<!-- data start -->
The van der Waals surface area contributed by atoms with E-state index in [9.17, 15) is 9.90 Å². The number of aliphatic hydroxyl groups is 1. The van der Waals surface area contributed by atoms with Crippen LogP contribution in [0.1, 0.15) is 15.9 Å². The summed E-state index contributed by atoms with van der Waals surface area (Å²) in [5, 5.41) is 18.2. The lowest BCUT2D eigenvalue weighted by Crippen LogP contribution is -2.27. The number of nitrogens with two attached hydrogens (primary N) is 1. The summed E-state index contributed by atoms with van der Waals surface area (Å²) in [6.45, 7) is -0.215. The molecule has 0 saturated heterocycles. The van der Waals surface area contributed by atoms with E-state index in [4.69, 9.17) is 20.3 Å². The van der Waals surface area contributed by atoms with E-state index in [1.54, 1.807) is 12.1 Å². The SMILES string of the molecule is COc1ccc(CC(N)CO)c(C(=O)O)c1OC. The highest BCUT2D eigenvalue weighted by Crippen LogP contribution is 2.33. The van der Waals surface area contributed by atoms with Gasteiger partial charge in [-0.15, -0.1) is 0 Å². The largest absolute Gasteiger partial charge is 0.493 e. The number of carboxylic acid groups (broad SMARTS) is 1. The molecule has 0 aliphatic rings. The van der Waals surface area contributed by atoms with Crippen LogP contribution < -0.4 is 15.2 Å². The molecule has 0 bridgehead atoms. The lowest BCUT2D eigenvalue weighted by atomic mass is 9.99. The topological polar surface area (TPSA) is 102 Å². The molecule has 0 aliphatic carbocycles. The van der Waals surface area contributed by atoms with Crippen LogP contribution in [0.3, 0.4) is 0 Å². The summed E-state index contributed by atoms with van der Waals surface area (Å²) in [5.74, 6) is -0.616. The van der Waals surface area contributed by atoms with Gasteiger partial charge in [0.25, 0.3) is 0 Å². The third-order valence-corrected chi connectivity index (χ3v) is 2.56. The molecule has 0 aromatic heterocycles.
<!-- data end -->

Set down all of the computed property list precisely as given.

The van der Waals surface area contributed by atoms with E-state index in [9.17, 15) is 9.90 Å². The number of aliphatic hydroxyl groups is 1. The van der Waals surface area contributed by atoms with Crippen LogP contribution in [0.1, 0.15) is 15.9 Å². The summed E-state index contributed by atoms with van der Waals surface area (Å²) in [5, 5.41) is 18.2. The lowest BCUT2D eigenvalue weighted by Crippen LogP contribution is -2.27. The number of nitrogens with two attached hydrogens (primary N) is 1. The summed E-state index contributed by atoms with van der Waals surface area (Å²) in [6.45, 7) is -0.215. The molecule has 0 saturated heterocycles. The van der Waals surface area contributed by atoms with E-state index in [4.69, 9.17) is 20.3 Å². The van der Waals surface area contributed by atoms with E-state index in [1.54, 1.807) is 12.1 Å². The SMILES string of the molecule is COc1ccc(CC(N)CO)c(C(=O)O)c1OC. The highest BCUT2D eigenvalue weighted by Crippen LogP contribution is 2.33. The van der Waals surface area contributed by atoms with Gasteiger partial charge in [-0.15, -0.1) is 0 Å². The largest absolute Gasteiger partial charge is 0.493 e. The number of carboxylic acid groups (broad SMARTS) is 1. The molecule has 0 aliphatic rings. The van der Waals surface area contributed by atoms with Crippen LogP contribution < -0.4 is 15.2 Å². The molecule has 0 bridgehead atoms. The lowest BCUT2D eigenvalue weighted by atomic mass is 9.99. The topological polar surface area (TPSA) is 102 Å². The molecule has 0 aliphatic carbocycles. The van der Waals surface area contributed by atoms with Crippen LogP contribution in [0.3, 0.4) is 0 Å². The summed E-state index contributed by atoms with van der Waals surface area (Å²) in [5.74, 6) is -0.616. The van der Waals surface area contributed by atoms with Gasteiger partial charge in [0.25, 0.3) is 0 Å². The third-order valence-corrected chi connectivity index (χ3v) is 2.56. The molecule has 0 aromatic heterocycles.